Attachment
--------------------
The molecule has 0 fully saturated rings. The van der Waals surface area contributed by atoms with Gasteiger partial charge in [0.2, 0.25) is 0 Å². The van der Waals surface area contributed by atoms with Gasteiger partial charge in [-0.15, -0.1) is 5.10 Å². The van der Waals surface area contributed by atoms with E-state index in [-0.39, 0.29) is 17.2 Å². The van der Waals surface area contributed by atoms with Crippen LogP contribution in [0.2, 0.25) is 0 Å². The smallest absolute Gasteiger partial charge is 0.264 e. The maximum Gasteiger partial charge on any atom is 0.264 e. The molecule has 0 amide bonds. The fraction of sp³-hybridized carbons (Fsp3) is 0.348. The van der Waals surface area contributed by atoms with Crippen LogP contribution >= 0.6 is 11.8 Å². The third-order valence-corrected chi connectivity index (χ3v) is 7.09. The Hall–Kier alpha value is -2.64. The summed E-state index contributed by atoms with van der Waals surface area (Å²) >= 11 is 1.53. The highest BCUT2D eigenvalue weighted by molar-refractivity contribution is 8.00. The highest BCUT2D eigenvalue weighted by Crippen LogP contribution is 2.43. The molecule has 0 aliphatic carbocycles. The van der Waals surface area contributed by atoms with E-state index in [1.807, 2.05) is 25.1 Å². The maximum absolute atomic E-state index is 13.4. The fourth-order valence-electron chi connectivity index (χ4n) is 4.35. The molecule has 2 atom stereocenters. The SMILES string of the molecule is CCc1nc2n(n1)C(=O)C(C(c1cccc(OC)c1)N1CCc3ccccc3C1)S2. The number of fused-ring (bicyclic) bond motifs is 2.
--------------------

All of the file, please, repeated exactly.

The molecule has 0 fully saturated rings. The van der Waals surface area contributed by atoms with Gasteiger partial charge in [0.2, 0.25) is 0 Å². The van der Waals surface area contributed by atoms with Gasteiger partial charge in [-0.15, -0.1) is 5.10 Å². The van der Waals surface area contributed by atoms with E-state index in [-0.39, 0.29) is 17.2 Å². The van der Waals surface area contributed by atoms with Crippen LogP contribution in [0.2, 0.25) is 0 Å². The smallest absolute Gasteiger partial charge is 0.264 e. The maximum Gasteiger partial charge on any atom is 0.264 e. The molecule has 0 amide bonds. The fraction of sp³-hybridized carbons (Fsp3) is 0.348. The van der Waals surface area contributed by atoms with Crippen LogP contribution >= 0.6 is 11.8 Å². The third-order valence-corrected chi connectivity index (χ3v) is 7.09. The Hall–Kier alpha value is -2.64. The summed E-state index contributed by atoms with van der Waals surface area (Å²) >= 11 is 1.53. The highest BCUT2D eigenvalue weighted by molar-refractivity contribution is 8.00. The highest BCUT2D eigenvalue weighted by Crippen LogP contribution is 2.43. The molecule has 0 aliphatic carbocycles. The van der Waals surface area contributed by atoms with E-state index in [1.807, 2.05) is 25.1 Å². The maximum absolute atomic E-state index is 13.4. The fourth-order valence-electron chi connectivity index (χ4n) is 4.35. The molecule has 2 atom stereocenters. The SMILES string of the molecule is CCc1nc2n(n1)C(=O)C(C(c1cccc(OC)c1)N1CCc3ccccc3C1)S2. The number of fused-ring (bicyclic) bond motifs is 2.